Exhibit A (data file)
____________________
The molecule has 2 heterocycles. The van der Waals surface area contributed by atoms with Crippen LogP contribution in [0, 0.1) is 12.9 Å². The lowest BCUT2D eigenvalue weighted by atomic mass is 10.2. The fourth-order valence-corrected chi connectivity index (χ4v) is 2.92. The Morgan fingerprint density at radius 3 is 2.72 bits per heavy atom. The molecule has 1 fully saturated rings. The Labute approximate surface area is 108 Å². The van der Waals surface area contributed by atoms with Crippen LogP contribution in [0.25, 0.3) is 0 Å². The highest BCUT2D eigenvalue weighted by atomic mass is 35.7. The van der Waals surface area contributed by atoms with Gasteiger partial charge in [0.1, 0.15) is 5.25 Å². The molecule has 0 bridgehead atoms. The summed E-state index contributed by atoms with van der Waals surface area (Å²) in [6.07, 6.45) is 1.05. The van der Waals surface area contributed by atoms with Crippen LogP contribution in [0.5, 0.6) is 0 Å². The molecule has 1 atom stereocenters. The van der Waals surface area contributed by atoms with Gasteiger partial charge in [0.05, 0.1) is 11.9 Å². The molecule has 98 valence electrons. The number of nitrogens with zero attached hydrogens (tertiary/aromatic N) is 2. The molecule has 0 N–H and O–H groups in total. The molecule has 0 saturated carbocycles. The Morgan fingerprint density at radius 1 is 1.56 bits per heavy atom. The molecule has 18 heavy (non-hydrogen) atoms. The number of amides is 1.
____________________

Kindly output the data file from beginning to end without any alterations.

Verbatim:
The molecule has 2 heterocycles. The van der Waals surface area contributed by atoms with Crippen LogP contribution in [0, 0.1) is 12.9 Å². The lowest BCUT2D eigenvalue weighted by atomic mass is 10.2. The fourth-order valence-corrected chi connectivity index (χ4v) is 2.92. The Morgan fingerprint density at radius 3 is 2.72 bits per heavy atom. The molecule has 1 fully saturated rings. The Labute approximate surface area is 108 Å². The van der Waals surface area contributed by atoms with Crippen LogP contribution in [0.25, 0.3) is 0 Å². The highest BCUT2D eigenvalue weighted by atomic mass is 35.7. The van der Waals surface area contributed by atoms with Gasteiger partial charge in [0.1, 0.15) is 5.25 Å². The molecule has 0 bridgehead atoms. The summed E-state index contributed by atoms with van der Waals surface area (Å²) in [6.07, 6.45) is 1.05. The van der Waals surface area contributed by atoms with Crippen LogP contribution in [0.5, 0.6) is 0 Å². The molecule has 1 atom stereocenters. The van der Waals surface area contributed by atoms with Gasteiger partial charge in [0.05, 0.1) is 11.9 Å². The molecule has 98 valence electrons. The number of nitrogens with zero attached hydrogens (tertiary/aromatic N) is 2. The molecule has 0 N–H and O–H groups in total. The molecule has 0 saturated carbocycles. The Morgan fingerprint density at radius 1 is 1.56 bits per heavy atom. The molecule has 18 heavy (non-hydrogen) atoms. The number of amides is 1.